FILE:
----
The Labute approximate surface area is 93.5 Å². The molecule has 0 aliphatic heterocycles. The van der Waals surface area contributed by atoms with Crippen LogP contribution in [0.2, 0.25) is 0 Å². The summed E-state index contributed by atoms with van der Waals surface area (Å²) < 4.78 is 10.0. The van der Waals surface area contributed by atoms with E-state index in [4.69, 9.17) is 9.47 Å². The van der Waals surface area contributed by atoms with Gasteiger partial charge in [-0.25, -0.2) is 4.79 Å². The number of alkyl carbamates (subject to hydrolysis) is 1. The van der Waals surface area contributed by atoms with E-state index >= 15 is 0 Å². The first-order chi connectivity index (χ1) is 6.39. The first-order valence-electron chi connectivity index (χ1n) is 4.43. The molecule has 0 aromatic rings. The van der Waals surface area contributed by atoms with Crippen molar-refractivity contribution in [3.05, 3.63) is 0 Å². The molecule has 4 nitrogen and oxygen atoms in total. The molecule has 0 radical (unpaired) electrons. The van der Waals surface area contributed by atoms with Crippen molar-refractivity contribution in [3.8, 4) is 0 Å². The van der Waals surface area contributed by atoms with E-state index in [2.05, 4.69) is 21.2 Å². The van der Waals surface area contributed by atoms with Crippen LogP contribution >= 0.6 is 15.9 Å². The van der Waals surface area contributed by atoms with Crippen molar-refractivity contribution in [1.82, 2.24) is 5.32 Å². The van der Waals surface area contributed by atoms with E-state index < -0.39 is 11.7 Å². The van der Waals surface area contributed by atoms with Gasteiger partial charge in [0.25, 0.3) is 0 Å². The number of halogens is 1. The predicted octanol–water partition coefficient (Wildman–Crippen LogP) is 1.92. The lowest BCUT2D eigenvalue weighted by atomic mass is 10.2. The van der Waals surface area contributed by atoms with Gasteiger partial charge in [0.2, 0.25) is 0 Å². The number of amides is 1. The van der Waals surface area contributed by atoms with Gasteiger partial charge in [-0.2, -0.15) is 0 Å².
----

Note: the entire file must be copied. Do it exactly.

The Labute approximate surface area is 93.5 Å². The molecule has 0 aliphatic heterocycles. The van der Waals surface area contributed by atoms with Crippen LogP contribution in [0.2, 0.25) is 0 Å². The summed E-state index contributed by atoms with van der Waals surface area (Å²) < 4.78 is 10.0. The van der Waals surface area contributed by atoms with E-state index in [4.69, 9.17) is 9.47 Å². The van der Waals surface area contributed by atoms with Gasteiger partial charge in [-0.25, -0.2) is 4.79 Å². The number of alkyl carbamates (subject to hydrolysis) is 1. The van der Waals surface area contributed by atoms with E-state index >= 15 is 0 Å². The first-order chi connectivity index (χ1) is 6.39. The first-order valence-electron chi connectivity index (χ1n) is 4.43. The molecule has 0 aromatic rings. The van der Waals surface area contributed by atoms with Crippen molar-refractivity contribution in [3.05, 3.63) is 0 Å². The molecule has 4 nitrogen and oxygen atoms in total. The molecule has 0 radical (unpaired) electrons. The van der Waals surface area contributed by atoms with Crippen molar-refractivity contribution in [3.8, 4) is 0 Å². The van der Waals surface area contributed by atoms with E-state index in [2.05, 4.69) is 21.2 Å². The van der Waals surface area contributed by atoms with Crippen LogP contribution >= 0.6 is 15.9 Å². The van der Waals surface area contributed by atoms with Crippen molar-refractivity contribution in [1.82, 2.24) is 5.32 Å². The van der Waals surface area contributed by atoms with E-state index < -0.39 is 11.7 Å². The van der Waals surface area contributed by atoms with Gasteiger partial charge in [0.25, 0.3) is 0 Å². The number of halogens is 1. The predicted octanol–water partition coefficient (Wildman–Crippen LogP) is 1.92. The lowest BCUT2D eigenvalue weighted by atomic mass is 10.2. The van der Waals surface area contributed by atoms with Gasteiger partial charge in [0.2, 0.25) is 0 Å². The number of amides is 1. The van der Waals surface area contributed by atoms with Gasteiger partial charge in [-0.2, -0.15) is 0 Å².